Lucy will explore the Jupiter Trojan asteroids. During its 12-year mission, the spacecraft will explore a record-breaking number of asteroids, flying by one main belt asteroid and seven Trojan asteroids. These small bodies are remnants of our early solar system, now trapped in stable orbits associated with – but not close to – the giant planet Jupiter. The Trojan asteroids are in two “swarms” that lead and follow Jupiter in its orbit around the Sun and are almost as numerous as the objects in the Main Asteroid Belt. Lucy also will circle back to Earth three times for gravity assists, making it the first spacecraft ever to return to the vicinity of Earth from the outer solar system.
The Lucy mission is named after the fossilized skeleton of an early hominin, or pre-human ancestor, that was found in Ethiopia in 1974 and named “Lucy,” by the team of paleontologists who discovered it.
Lucy has the following science objectives at each of its destinations:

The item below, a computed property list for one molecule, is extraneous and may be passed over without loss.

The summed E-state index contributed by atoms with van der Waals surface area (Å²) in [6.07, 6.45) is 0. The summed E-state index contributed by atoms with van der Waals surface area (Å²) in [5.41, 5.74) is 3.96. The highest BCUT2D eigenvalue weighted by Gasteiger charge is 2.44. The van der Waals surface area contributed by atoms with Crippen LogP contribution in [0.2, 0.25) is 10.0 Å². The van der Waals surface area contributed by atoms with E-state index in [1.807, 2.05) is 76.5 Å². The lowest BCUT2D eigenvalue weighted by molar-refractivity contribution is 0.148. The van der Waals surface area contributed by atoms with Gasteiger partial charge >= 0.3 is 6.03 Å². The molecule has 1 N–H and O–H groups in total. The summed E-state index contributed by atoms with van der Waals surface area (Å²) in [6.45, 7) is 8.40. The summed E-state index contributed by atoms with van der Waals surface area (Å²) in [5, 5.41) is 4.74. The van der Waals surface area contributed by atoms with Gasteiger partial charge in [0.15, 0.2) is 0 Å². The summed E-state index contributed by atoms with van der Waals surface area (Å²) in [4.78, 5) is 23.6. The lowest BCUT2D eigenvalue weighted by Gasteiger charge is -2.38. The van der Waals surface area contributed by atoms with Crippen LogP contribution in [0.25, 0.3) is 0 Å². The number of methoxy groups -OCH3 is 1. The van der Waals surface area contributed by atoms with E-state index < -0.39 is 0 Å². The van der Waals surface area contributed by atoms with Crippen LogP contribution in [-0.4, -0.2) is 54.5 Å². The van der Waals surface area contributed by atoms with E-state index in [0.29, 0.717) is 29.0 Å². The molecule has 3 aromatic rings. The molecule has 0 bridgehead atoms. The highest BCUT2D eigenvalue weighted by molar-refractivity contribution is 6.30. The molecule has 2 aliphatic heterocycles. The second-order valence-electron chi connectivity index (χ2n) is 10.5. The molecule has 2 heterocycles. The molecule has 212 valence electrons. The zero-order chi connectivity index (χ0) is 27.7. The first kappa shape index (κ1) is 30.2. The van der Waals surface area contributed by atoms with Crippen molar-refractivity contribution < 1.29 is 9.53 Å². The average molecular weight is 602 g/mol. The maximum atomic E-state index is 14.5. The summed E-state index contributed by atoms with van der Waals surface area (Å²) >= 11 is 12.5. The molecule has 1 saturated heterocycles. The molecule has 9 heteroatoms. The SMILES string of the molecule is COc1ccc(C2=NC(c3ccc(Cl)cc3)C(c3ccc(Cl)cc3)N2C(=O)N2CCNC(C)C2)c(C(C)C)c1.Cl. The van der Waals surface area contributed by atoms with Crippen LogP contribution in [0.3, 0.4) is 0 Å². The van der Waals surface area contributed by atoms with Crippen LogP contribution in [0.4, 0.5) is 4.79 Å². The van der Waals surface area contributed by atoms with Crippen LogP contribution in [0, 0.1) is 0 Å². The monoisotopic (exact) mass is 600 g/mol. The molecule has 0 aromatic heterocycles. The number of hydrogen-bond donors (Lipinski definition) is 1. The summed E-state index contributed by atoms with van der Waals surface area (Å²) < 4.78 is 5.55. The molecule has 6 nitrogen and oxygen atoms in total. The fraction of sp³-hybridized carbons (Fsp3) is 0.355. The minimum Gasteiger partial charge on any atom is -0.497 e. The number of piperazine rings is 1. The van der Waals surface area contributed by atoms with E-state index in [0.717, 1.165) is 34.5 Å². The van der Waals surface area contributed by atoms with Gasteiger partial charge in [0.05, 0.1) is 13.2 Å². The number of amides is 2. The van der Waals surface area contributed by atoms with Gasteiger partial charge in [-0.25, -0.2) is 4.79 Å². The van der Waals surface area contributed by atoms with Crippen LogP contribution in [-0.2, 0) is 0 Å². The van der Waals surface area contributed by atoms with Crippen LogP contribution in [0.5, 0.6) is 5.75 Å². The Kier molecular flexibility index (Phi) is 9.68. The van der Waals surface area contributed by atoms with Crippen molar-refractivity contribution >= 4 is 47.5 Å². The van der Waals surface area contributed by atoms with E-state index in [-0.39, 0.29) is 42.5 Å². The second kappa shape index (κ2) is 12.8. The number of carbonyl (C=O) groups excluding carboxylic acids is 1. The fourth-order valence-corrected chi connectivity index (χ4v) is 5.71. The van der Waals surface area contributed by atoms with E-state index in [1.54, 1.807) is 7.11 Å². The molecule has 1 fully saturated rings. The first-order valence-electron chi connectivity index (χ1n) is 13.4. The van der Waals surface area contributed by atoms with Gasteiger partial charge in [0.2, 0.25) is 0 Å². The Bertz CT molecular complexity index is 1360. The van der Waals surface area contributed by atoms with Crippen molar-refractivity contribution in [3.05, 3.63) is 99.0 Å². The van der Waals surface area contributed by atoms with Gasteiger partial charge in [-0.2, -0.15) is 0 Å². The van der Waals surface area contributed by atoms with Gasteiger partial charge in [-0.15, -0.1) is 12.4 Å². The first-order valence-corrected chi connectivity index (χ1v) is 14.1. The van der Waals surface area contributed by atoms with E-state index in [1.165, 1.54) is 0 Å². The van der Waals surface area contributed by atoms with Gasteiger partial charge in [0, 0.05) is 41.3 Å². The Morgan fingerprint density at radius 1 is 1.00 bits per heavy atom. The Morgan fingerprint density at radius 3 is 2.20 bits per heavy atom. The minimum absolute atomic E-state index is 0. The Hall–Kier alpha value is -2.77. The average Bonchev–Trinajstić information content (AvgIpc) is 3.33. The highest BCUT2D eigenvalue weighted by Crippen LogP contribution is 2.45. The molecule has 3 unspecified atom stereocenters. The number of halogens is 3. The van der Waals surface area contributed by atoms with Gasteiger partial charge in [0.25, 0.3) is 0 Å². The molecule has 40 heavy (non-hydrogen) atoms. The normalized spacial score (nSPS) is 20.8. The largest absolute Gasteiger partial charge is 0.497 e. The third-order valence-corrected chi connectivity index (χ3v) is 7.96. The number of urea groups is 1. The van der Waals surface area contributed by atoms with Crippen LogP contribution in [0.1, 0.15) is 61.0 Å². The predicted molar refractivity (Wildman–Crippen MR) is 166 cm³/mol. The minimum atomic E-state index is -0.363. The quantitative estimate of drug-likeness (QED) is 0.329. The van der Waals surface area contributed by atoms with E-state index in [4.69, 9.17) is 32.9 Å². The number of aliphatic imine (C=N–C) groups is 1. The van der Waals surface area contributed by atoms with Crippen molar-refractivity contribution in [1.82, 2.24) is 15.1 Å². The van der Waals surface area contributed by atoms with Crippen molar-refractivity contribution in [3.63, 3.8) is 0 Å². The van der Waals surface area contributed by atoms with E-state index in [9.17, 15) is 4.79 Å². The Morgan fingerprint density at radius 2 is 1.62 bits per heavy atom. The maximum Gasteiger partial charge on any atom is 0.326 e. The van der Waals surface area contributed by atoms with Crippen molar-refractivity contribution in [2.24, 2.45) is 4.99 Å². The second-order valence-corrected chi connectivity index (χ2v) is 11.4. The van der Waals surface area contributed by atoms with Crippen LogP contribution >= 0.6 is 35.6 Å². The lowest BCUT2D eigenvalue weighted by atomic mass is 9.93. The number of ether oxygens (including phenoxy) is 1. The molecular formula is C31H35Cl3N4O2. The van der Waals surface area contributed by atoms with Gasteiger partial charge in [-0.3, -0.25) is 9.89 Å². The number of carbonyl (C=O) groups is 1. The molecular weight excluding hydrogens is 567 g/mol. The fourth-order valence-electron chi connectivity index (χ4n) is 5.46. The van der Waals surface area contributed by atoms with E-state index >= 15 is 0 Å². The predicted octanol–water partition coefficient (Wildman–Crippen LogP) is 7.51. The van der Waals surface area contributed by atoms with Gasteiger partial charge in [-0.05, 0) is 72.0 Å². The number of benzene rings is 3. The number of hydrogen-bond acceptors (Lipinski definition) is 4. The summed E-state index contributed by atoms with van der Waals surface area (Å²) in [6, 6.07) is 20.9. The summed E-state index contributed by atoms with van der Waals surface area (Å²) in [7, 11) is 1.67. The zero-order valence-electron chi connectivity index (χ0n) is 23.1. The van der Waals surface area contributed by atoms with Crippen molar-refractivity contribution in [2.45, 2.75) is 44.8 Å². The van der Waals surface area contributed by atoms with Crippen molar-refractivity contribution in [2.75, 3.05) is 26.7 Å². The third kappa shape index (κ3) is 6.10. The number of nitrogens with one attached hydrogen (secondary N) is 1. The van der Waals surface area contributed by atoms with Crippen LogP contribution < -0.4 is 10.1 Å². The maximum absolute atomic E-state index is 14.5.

- Surface Geology – Lucy will map the shape, albedo, and crater spatial and size-frequency distributions; determine the nature of crustal structure and layering; and determine the relative ages of surface units
- Surface Color and Composition – Lucy will map the color, composition and regolith properties of the surface, and determine the distribution of minerals, ices, and organic species
- Interiors and Bulk Properties – Lucy will determine the masses and densities, and study sub-surface composition via excavation by craters, factures, ejecta blankets, and exposed bedding.
- Satellites and Rings – Lucy will look for and study satellites and/or rings that might orbit the targeted Trojan asteroids.